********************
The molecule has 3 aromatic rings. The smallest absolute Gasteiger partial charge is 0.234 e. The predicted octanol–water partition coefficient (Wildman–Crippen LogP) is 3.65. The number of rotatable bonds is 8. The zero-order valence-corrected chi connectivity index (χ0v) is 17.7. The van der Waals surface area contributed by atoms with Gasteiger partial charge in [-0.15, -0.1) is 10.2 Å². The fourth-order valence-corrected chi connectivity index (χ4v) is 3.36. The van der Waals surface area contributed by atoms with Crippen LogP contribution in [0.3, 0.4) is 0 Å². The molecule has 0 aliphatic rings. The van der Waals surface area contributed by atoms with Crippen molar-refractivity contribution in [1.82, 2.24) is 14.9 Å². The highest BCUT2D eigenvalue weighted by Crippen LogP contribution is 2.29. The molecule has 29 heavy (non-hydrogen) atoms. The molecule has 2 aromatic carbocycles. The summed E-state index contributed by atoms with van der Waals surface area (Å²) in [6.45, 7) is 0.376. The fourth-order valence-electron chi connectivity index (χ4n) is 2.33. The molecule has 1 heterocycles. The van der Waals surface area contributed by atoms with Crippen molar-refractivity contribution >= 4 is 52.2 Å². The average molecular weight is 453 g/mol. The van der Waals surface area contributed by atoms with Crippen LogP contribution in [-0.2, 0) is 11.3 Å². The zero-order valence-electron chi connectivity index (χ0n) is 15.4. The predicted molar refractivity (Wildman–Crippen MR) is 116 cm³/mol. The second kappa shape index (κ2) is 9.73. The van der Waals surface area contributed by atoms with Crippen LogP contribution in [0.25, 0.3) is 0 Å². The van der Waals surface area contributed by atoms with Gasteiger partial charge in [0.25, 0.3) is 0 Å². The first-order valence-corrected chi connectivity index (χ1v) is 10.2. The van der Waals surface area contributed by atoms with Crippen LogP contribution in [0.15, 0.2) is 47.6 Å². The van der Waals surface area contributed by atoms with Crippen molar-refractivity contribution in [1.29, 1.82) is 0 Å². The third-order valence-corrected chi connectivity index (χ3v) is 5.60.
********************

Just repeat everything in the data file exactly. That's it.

The molecule has 3 aromatic rings. The smallest absolute Gasteiger partial charge is 0.234 e. The predicted octanol–water partition coefficient (Wildman–Crippen LogP) is 3.65. The number of rotatable bonds is 8. The zero-order valence-corrected chi connectivity index (χ0v) is 17.7. The van der Waals surface area contributed by atoms with Gasteiger partial charge in [-0.15, -0.1) is 10.2 Å². The fourth-order valence-corrected chi connectivity index (χ4v) is 3.36. The van der Waals surface area contributed by atoms with Crippen LogP contribution in [0.3, 0.4) is 0 Å². The molecule has 0 aliphatic rings. The van der Waals surface area contributed by atoms with Crippen molar-refractivity contribution in [1.82, 2.24) is 14.9 Å². The highest BCUT2D eigenvalue weighted by Crippen LogP contribution is 2.29. The molecule has 29 heavy (non-hydrogen) atoms. The molecule has 2 aromatic carbocycles. The summed E-state index contributed by atoms with van der Waals surface area (Å²) in [6.45, 7) is 0.376. The fourth-order valence-electron chi connectivity index (χ4n) is 2.33. The molecule has 1 heterocycles. The van der Waals surface area contributed by atoms with Crippen molar-refractivity contribution >= 4 is 52.2 Å². The average molecular weight is 453 g/mol. The van der Waals surface area contributed by atoms with Crippen LogP contribution in [-0.2, 0) is 11.3 Å². The zero-order valence-electron chi connectivity index (χ0n) is 15.4. The predicted molar refractivity (Wildman–Crippen MR) is 116 cm³/mol. The second kappa shape index (κ2) is 9.73. The van der Waals surface area contributed by atoms with Crippen LogP contribution in [0.25, 0.3) is 0 Å². The van der Waals surface area contributed by atoms with Gasteiger partial charge in [0.25, 0.3) is 0 Å². The first-order valence-corrected chi connectivity index (χ1v) is 10.2. The van der Waals surface area contributed by atoms with Crippen LogP contribution in [0.15, 0.2) is 47.6 Å². The van der Waals surface area contributed by atoms with Crippen molar-refractivity contribution in [1.29, 1.82) is 0 Å². The third-order valence-corrected chi connectivity index (χ3v) is 5.60.